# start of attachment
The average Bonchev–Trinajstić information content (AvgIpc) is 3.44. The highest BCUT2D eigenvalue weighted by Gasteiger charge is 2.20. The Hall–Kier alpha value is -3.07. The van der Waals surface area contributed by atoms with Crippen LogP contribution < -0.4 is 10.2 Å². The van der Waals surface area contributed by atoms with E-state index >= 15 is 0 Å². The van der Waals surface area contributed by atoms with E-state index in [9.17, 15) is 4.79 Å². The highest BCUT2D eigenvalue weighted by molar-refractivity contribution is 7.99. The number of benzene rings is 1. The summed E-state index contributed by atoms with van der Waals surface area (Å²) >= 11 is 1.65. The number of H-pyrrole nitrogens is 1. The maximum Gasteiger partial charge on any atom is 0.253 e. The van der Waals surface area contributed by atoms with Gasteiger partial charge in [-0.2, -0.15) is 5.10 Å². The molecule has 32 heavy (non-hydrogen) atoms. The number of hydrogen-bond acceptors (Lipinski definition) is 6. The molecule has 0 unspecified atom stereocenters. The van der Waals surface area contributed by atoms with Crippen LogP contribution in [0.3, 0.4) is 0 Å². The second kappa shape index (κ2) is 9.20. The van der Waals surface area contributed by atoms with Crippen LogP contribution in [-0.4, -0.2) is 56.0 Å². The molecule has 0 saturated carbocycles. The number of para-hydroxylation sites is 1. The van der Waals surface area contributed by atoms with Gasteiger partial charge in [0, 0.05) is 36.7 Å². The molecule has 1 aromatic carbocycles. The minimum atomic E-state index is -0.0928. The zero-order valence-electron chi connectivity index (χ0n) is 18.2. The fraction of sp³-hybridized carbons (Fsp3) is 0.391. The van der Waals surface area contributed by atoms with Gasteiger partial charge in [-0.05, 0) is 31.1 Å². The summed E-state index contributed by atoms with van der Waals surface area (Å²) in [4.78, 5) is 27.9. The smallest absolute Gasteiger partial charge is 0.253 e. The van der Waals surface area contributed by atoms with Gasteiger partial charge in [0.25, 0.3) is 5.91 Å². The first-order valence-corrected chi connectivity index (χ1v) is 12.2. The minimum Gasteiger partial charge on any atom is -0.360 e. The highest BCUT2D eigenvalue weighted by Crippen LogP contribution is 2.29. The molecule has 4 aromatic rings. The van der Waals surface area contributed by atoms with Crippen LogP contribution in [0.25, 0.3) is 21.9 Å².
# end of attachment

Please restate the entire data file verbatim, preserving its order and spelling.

The average Bonchev–Trinajstić information content (AvgIpc) is 3.44. The highest BCUT2D eigenvalue weighted by Gasteiger charge is 2.20. The Hall–Kier alpha value is -3.07. The van der Waals surface area contributed by atoms with Crippen LogP contribution < -0.4 is 10.2 Å². The van der Waals surface area contributed by atoms with E-state index >= 15 is 0 Å². The van der Waals surface area contributed by atoms with E-state index in [9.17, 15) is 4.79 Å². The highest BCUT2D eigenvalue weighted by molar-refractivity contribution is 7.99. The number of benzene rings is 1. The summed E-state index contributed by atoms with van der Waals surface area (Å²) >= 11 is 1.65. The number of H-pyrrole nitrogens is 1. The maximum Gasteiger partial charge on any atom is 0.253 e. The van der Waals surface area contributed by atoms with Gasteiger partial charge in [-0.2, -0.15) is 5.10 Å². The molecule has 32 heavy (non-hydrogen) atoms. The number of hydrogen-bond acceptors (Lipinski definition) is 6. The molecule has 0 unspecified atom stereocenters. The van der Waals surface area contributed by atoms with Crippen LogP contribution in [0.3, 0.4) is 0 Å². The second kappa shape index (κ2) is 9.20. The van der Waals surface area contributed by atoms with Crippen LogP contribution in [-0.4, -0.2) is 56.0 Å². The molecule has 0 saturated carbocycles. The number of para-hydroxylation sites is 1. The van der Waals surface area contributed by atoms with Gasteiger partial charge in [0, 0.05) is 36.7 Å². The molecule has 1 aromatic carbocycles. The minimum atomic E-state index is -0.0928. The zero-order valence-electron chi connectivity index (χ0n) is 18.2. The fraction of sp³-hybridized carbons (Fsp3) is 0.391. The van der Waals surface area contributed by atoms with Gasteiger partial charge in [-0.05, 0) is 31.1 Å². The summed E-state index contributed by atoms with van der Waals surface area (Å²) in [4.78, 5) is 27.9. The smallest absolute Gasteiger partial charge is 0.253 e. The van der Waals surface area contributed by atoms with Gasteiger partial charge in [0.25, 0.3) is 5.91 Å². The first-order valence-corrected chi connectivity index (χ1v) is 12.2. The minimum Gasteiger partial charge on any atom is -0.360 e. The highest BCUT2D eigenvalue weighted by Crippen LogP contribution is 2.29. The molecule has 4 aromatic rings. The van der Waals surface area contributed by atoms with Crippen LogP contribution in [0.25, 0.3) is 21.9 Å².